The U.S. Environmental Protection Agency has released a “proposed decision” that denies New York’s petition requesting a finding that industrial sources in upwind states contribute to the poor air quality in New York City and Chautauqua County.
New York officials assert that hundreds of pollution sources in Illinois, Indiana, Kentucky, Maryland, Michigan, Ohio, Pennsylvania and West Virginia are in violation of the “Good Neighbor” provision of the Clean Air Act.
EPA administrator Andrew Wheeler signed the document, released May 6, which proposes to deny New York’s petition because “the EPA has not independently found relevant air quality problems.”
Gov. Andrew Cuomo said in a news release the EPA’s proposal is another example of the Trump administration’s “frontal assault on our environment and public health.”
“Unfortunately, the Trump Administration, once again, proved they do not care what kind of air we are leaving our kids and grandkids to breathe and announced their proposed decision to deny New York State’s petition.”
The public may submit comments on the matter on or before July 15. The EPA will also hold a public hearing on the proposal on June 11 in Washington D.C. To submit a comment go to regulations.gov and type in the docket number EPA-HQ-OAR-2018-0170.
New York adopts coal regulations
By the end of 2020, power plants across the state will no longer be allowed to use coal.
The DEC has adopted regulations that require new carbon dioxide limits on power plants, Cuomo announced Thursday. The state said in a news release that it is a “first-in-the-nation approach.” The move will help the state achieve its goal of reducing greenhouse gas emissions by 40% by 2030.
“The regulations adopted today represent real action on climate change,” said DEC Commissioner Basil Seggos, in a news release. “By eliminating the burning of coal for electricity, New York is cementing our place in history as the nation’s leading environmental champion and helping all our communities realize the economic potential of environmental funding and climate action.”
Kit Kennedy, senior director for climate and clean energy at the Natural Resources Defense Council, said the state’s regulations are the kind of urgent action needed to fight climate change.
The move will also transition the state to more clean energy use and “banning coal will help protect the air we breathe, the water we drink and the health of New Yorkers statewide,” Kennedy added.
The Adirondack Council also praised the state’s regulations, pointing to the damage that acid rain caused.
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“Because the Adirondack Park’s forests, fish and wildlife have not yet recovered, they are in a vulnerable, compromised state where a little more pollution now will cause much more damage than it did decades ago,” said William Janeway, executive director of the council. “We cannot return to the days of heavy coal use. We are thrilled to see New York setting an example for others to follow by foreclosing the possibility of a return to burning coal at is power plants.”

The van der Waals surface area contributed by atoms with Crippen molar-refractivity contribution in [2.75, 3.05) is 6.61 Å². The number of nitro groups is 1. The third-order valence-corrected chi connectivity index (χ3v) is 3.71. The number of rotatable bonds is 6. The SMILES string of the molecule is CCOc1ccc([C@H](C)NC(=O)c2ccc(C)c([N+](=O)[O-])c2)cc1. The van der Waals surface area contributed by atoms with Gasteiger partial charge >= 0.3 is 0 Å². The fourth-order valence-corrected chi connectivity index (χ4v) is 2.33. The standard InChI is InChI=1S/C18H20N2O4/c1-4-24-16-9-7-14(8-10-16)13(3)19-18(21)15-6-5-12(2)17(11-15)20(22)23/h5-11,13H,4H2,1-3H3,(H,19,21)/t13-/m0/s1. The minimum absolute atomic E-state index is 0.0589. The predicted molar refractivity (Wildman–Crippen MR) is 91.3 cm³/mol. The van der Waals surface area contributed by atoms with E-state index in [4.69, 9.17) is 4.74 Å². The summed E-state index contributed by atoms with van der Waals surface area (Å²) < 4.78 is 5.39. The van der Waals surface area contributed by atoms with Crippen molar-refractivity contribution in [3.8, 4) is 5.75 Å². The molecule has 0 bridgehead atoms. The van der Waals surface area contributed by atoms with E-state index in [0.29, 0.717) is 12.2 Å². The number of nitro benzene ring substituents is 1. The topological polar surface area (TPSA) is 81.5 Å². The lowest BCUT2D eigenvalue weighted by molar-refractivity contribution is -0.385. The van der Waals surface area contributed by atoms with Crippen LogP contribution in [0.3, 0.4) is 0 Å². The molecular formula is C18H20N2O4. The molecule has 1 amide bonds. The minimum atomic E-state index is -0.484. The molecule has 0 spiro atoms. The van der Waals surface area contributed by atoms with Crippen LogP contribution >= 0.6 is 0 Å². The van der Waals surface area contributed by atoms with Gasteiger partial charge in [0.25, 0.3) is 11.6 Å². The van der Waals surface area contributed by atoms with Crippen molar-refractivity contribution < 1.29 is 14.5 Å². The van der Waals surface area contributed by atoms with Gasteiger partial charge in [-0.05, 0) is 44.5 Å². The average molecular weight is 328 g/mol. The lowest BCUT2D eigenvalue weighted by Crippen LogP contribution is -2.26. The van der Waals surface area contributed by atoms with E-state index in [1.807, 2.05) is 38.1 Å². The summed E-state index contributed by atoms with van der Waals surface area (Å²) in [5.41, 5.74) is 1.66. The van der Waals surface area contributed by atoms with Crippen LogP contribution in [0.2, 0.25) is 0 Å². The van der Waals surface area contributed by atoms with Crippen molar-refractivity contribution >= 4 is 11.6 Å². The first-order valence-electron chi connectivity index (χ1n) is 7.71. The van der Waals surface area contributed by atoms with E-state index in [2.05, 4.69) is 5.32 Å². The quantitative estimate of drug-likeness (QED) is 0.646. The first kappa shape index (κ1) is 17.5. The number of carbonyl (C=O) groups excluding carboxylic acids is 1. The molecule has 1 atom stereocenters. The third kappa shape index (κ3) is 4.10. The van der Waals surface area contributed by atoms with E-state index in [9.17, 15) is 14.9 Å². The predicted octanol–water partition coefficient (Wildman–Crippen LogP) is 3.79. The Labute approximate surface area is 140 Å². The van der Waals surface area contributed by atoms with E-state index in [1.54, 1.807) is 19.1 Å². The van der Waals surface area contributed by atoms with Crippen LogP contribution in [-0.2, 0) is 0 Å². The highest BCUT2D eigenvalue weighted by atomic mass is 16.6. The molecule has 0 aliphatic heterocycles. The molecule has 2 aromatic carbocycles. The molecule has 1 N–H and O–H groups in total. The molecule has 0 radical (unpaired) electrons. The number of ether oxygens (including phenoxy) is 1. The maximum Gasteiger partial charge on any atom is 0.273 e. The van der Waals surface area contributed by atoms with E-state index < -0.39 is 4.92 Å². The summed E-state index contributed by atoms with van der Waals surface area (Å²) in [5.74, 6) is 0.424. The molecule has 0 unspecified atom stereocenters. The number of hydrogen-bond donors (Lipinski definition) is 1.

Mushrooms for packaging
Two Troy engineers are getting international recognition for a product they made that uses parts of mushrooms to make packaging material in place of plastic and polystrene foams.
Eben Bayer and Gavin McIntyre are finalists for a European Inventor Award, nominated by the European Patent Office, according to a news release.
The packaging material could help limit the amount of single-use plastics that get discarded in landfills.
Bayer and McIntyre first thought of the idea on Bayer’s family farmstead in Vermont.
“The forest has always been a source of inspiration for me and a place of peace, and it was part of the inspiration behind the concept of using mycelium (the root structure of mushrooms) as a binder to grow materials,” Bayer said in a news release.
Bayer and McIntyre started to create their new packaging material at Rensselaer Polytechnic Institute during a class called the “Inventor’s Studio.”
They used the binding powers of mushroom roots to glue together things like corn husks, rice or hemp. The roots can grow in a mold, forming specific shapes desirable for packaging. Once dried and baked, the roots stop growing and the material becomes a biodegradable packaging material.
Bayer said the packaging is “strong and durable,” and “grown with a fraction of the energy of conventional plastics. And at the end of this material’s useful life, you can actually compost it in your garden.”
McIntyre and Bayer later formed the company Ecovative Design, and they supply several companies with the material.
The patent award will be announced on June 20. To learn more about Ecovative, go to ecovativedesign.com.